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Occupy Landfills! Trash from Occupy L.A. not recycled

Occupyclean
From the Out of Sight, Out of Mind Dept: Remember the 25 tons of material left behind by Occupy L.A. campers after they were evicted from the park in front of City Hall early Wednesday morning?

It went to the dump.

As reported earlier in the Times, the mess of debris left behind after the two-month encampment included not just tents, tarps and other materials used for shelters, but also books and CDs, luggage and boom boxes, mattresses and dining chairs, cellphones, electric razors, even a small red guitar with its neck snapped. What was previously reported as 30 tons is now believed to be 25 tons.

According to Peter Sanders, a spokesman for the mayor’s office, none of that was reclaimed or recycled.

“The material collected by the Bureau of Sanitation after the park was closed was sent to a transfer station, and then to landfills. The collected material could not be recycled,” Sanders said.

Over 300 people were arrested during the eviction process, but the LAPD says that most of them either didn’t take their stuff or didn’t identify it as theirs.

“When the people were advised to leave, they were advised to take their property with them. If they don’t take their property, it’s booked as found property,” said Tenesha Dobine, a public information officer with the LAPD. “The tents and stuff: that might be considered abandoned property.”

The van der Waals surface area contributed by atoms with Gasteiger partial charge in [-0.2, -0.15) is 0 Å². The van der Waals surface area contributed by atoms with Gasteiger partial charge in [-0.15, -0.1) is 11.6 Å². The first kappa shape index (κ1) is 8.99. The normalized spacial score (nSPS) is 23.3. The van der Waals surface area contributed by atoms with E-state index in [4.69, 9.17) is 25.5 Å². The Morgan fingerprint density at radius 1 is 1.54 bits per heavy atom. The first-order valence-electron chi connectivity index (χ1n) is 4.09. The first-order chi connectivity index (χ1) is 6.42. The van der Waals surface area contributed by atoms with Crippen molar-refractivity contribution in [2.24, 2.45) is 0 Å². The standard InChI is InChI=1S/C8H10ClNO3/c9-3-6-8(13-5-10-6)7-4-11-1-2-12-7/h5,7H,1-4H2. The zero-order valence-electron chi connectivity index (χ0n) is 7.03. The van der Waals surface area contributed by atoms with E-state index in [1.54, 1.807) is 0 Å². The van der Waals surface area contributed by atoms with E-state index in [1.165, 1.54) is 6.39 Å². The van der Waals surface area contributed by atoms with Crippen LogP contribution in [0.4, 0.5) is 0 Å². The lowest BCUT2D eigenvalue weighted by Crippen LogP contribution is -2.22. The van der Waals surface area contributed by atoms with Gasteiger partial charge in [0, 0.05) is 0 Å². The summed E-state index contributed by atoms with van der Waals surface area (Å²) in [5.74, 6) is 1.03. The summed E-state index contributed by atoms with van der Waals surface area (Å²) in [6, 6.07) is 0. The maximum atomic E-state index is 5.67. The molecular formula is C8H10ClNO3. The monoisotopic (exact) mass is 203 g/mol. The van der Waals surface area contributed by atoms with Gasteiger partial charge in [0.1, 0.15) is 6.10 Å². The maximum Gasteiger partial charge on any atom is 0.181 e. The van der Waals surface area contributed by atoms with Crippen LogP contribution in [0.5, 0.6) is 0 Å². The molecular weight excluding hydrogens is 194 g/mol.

Dobine said that anyone who was able to identify property as theirs during the arrests was given a receipt for that property and would be able to reclaim it.

Most of it, however, was simply left behind in the rush of the operation.

“Just like if you went camping and you drove away from your campsite and didn’t come back, you’d expect someone else would take it or it would get thrown away,” Dobine said.

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-- Dean Kuipers

Photo: Gino Ramirez of the Los Angeles Bureau of Sanitation picks up blankets during cleanup of the Occupy Los Angeles encampment following the Los Angeles Police Department raid on Wednesday. All of this material went to a landfill. Credit: Kevork Djansezian/Getty Images.

 
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